Judge In Twitter Harassment Case May Have Been Fooled by a Parody Account

The case has been under scrutiny from all corners of the web.

|
Jan 24 2016, 5:25pm

Image: Flickr/Rafiq Sarlie

A judge dismissed all charges against Gregory Alan Elliot, a Toronto man charged with criminal harassment of two women on Twitter, on Friday.

Now, it appears that a tweet cited in the decision may have been sent by a parody account, and not Elliott.

In his decision, Justice Bruce Knazan described one of Elliott's tweets in particular as "homophobic," but nonetheless decided that his tweets were neither threatening nor sexual in nature. The tweet contained the line, "Enjoy your AIDS, #TOpoli faggots." #TOpoli is the hashtag used to discuss political happenings in the city of Toronto. This tweet may not have been sent by Elliott, however, leading at least one blogger to question the court's characterization of Elliott.

Elliott, a middle-aged Toronto man who describes himself as a poet and designer, was accused in 2012 of criminally harassing two prominent feminist activists on Twitter—Stephanie Guthrie and Heather Reilly—in a case that tested the legal limits of free speech on Twitter in Canada.

Since all the charges against Elliott were dismissed, it's unlikely that the tweet, which didn't exactly paint Elliott in a favourable light, would have had a substantial impact on the verdict. "I wouldn't consider it a 'wild development' since nothing in either case (Guthrie or Reilly) turned on Elliott's tweets being homophobic or not," Christopher Bird, a lawyer with the Gene C. Coleman Family Law Centre in Toronto, wrote me in an email. Bird added that, with respect to Guthrie, the court decided that the non-threatening and non-sexual nature of Elliott's tweets meant her fear for her safety was not objectively reasonable. For Reilly, the court determined that her behaviour was not fearful, and again, the allegedly homophobic nature of Elliott's tweets was not at issue.

Regardless, it underscores how difficult it is for the criminal justice system to untangle the mess of sock puppets and fake accounts that characterize online harassment.

The tweet in question. Screengrab: Twitter

In a section of the decision dealing with how the tweets presented as evidence were collected, Knazan notes that the police's method of searching for tweets using software called Sysomos was incomplete. To underscore this, Knazan quoted one tweet allegedly from Elliott that he said did not appear in the police's Sysomos search, nor in a DVD the prosecution provided to Knazan. Instead, it only appeared in a print out of a Twitter exchange started by a tweet that was found in the police's Sysomos search.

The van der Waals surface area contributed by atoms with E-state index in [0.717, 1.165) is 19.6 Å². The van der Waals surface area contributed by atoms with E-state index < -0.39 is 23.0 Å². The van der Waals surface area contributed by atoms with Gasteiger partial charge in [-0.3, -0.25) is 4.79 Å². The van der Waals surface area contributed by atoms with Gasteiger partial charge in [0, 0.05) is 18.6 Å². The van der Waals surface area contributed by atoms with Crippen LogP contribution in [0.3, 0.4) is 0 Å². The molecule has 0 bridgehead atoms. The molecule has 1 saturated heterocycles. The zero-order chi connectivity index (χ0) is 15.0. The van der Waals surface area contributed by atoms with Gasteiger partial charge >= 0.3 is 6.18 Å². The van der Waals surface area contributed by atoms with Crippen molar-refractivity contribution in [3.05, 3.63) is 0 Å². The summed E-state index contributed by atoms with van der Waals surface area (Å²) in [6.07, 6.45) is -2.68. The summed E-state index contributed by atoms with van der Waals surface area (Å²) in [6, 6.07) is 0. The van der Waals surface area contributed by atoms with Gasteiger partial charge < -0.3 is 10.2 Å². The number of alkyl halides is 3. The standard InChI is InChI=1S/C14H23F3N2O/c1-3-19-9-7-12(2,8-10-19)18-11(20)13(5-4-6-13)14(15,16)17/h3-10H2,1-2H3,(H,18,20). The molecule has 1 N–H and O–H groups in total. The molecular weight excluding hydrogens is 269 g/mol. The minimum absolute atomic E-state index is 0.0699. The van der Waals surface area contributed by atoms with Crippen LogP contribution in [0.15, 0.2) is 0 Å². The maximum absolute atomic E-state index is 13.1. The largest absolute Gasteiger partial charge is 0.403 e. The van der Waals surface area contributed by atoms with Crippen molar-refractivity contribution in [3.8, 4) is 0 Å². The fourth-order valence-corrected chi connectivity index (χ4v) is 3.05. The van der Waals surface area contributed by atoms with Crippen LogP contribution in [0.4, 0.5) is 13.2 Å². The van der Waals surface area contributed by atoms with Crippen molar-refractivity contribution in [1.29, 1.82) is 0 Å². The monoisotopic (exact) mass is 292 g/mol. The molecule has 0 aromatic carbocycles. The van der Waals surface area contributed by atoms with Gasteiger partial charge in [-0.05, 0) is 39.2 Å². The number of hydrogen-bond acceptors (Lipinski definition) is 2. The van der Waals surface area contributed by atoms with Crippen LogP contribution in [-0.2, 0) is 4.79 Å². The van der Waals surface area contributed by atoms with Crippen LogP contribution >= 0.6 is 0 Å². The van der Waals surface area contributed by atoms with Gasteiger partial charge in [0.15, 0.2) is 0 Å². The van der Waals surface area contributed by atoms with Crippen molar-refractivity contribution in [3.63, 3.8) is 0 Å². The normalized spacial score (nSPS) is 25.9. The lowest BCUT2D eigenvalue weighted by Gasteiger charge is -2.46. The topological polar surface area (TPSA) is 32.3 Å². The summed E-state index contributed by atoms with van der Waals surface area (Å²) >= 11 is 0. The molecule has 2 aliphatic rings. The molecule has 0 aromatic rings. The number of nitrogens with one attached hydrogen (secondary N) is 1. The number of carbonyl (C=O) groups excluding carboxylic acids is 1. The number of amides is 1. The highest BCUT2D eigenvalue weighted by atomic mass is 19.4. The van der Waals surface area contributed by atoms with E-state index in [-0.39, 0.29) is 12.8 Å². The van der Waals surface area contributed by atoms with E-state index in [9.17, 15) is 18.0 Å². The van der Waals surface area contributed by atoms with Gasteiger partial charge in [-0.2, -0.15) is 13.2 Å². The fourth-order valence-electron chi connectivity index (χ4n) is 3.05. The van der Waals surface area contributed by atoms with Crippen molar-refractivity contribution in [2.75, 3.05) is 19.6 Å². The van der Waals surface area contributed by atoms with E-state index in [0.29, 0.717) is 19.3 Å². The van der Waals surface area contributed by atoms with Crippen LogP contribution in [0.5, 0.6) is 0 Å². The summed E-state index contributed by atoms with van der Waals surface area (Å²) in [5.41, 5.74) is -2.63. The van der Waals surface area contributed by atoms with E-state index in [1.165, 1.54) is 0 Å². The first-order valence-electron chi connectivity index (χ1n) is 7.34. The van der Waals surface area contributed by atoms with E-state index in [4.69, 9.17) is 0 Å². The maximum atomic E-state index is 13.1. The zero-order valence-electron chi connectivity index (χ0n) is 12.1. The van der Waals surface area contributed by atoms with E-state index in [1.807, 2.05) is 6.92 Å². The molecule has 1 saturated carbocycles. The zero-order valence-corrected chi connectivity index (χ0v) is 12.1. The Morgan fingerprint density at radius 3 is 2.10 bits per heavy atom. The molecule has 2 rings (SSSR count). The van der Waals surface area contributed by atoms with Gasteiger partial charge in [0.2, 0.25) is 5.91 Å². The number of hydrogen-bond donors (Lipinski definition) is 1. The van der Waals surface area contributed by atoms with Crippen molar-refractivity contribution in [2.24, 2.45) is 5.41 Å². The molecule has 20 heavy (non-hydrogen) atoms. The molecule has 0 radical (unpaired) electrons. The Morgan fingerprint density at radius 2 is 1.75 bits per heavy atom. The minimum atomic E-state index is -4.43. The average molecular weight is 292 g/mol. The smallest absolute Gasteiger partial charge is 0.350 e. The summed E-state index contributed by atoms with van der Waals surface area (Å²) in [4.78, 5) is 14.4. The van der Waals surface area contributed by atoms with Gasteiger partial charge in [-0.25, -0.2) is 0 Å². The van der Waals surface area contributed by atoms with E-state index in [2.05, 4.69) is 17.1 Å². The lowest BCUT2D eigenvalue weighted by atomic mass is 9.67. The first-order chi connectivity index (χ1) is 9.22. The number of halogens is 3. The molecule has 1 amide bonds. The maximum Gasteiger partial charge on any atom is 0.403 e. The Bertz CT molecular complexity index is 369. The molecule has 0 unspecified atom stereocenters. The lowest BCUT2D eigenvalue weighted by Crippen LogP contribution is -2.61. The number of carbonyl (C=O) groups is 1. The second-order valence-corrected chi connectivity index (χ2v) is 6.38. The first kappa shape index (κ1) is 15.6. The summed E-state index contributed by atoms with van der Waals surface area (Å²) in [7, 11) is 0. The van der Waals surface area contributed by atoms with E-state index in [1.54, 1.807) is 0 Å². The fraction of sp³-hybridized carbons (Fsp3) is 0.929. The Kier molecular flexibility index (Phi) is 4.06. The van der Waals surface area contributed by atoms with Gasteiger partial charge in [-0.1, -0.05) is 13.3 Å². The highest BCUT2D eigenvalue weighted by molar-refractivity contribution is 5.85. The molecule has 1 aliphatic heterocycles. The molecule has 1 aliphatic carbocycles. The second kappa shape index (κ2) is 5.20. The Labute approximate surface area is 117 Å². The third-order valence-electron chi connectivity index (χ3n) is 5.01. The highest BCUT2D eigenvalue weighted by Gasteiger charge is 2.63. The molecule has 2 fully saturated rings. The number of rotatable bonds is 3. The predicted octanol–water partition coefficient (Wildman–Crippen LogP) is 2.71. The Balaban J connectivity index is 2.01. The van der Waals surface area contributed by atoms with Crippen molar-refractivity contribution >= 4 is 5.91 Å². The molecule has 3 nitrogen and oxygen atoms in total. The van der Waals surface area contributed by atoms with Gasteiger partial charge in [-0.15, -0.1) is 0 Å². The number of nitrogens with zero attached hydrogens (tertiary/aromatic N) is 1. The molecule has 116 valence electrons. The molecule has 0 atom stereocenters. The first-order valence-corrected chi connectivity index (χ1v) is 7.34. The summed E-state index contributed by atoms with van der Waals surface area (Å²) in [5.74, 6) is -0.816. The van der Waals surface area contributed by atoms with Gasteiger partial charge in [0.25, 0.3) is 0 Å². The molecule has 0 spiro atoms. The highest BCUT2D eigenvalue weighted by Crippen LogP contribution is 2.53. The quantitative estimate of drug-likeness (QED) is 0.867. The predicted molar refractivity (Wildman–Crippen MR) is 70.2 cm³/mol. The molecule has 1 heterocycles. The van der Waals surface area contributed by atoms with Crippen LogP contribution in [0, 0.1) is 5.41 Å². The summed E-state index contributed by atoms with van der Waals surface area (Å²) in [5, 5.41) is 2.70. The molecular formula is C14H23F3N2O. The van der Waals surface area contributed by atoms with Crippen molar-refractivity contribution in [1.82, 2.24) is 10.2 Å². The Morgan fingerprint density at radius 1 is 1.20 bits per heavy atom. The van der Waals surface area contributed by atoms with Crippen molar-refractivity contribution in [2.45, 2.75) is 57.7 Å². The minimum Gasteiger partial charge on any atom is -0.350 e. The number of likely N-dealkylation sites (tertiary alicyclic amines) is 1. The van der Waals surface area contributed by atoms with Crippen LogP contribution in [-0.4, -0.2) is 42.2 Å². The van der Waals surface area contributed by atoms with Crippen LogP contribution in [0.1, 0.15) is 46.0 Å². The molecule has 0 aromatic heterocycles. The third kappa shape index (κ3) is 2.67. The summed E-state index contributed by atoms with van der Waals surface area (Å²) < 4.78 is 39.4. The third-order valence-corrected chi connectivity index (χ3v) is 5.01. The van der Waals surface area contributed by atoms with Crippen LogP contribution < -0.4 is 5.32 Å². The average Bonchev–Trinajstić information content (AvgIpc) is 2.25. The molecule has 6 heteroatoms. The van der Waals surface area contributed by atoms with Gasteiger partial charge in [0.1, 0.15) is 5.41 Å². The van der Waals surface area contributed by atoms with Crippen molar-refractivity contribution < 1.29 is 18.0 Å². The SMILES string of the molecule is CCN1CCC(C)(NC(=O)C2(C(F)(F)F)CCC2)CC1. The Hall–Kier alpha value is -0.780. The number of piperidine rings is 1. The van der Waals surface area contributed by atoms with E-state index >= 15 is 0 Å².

"Below that tweet is a tweet from Mr. Elliott," Knazan wrote in his decision. "@tapesonthefloor @rachelmack @amirightfolks You have accomplished nothing, and you will fall. Enjoy your AIDS, #TOpoli faggots."

The only problem is that this tweet was not sent from Elliott's known twitter account, @greg_a_elliott. Instead, searching for the text of the tweet on Twitter reveals that the tweet was sent by an account with the handle @greg_a_eliott. One commenter in the thread dismisses the tweet's contents, saying, "That's the parody account." Motherboard has not independently confirmed that the account is indeed a parody account and not, for example, an alternate account operated by Elliott.

Other tweets from the @greg_a_eliott account, which sent its last tweet on August 19, 2012, include a photo of a penis with the message, "This is all I have to say to the feminazis of #TOpoli."

Elliott's case has been under close scrutiny. The dismissal was seen as a victory for free speech by commenters on Reddit and Twitter, but many women who commented on the verdict also reported being harassed by men online. It's also worth noting that while Elliott may have not tweeted the homophobic tweet, his tweets were often vulgar or provocative. In one instance, he referred to Guthrie as "media whoring," and often used the phrase "fascist feminists."

Knazan appeared to be aware of the parody account, however, or one like it, as he mentions it several times in his decision. "Someone, not Ms. Reilly or Ms. Guthrie, had created a parody account with a handle similar to Mr. Elliott's," Knazan said.

The court has not responded to Motherboard's request for comment, and we will update this story if we hear back.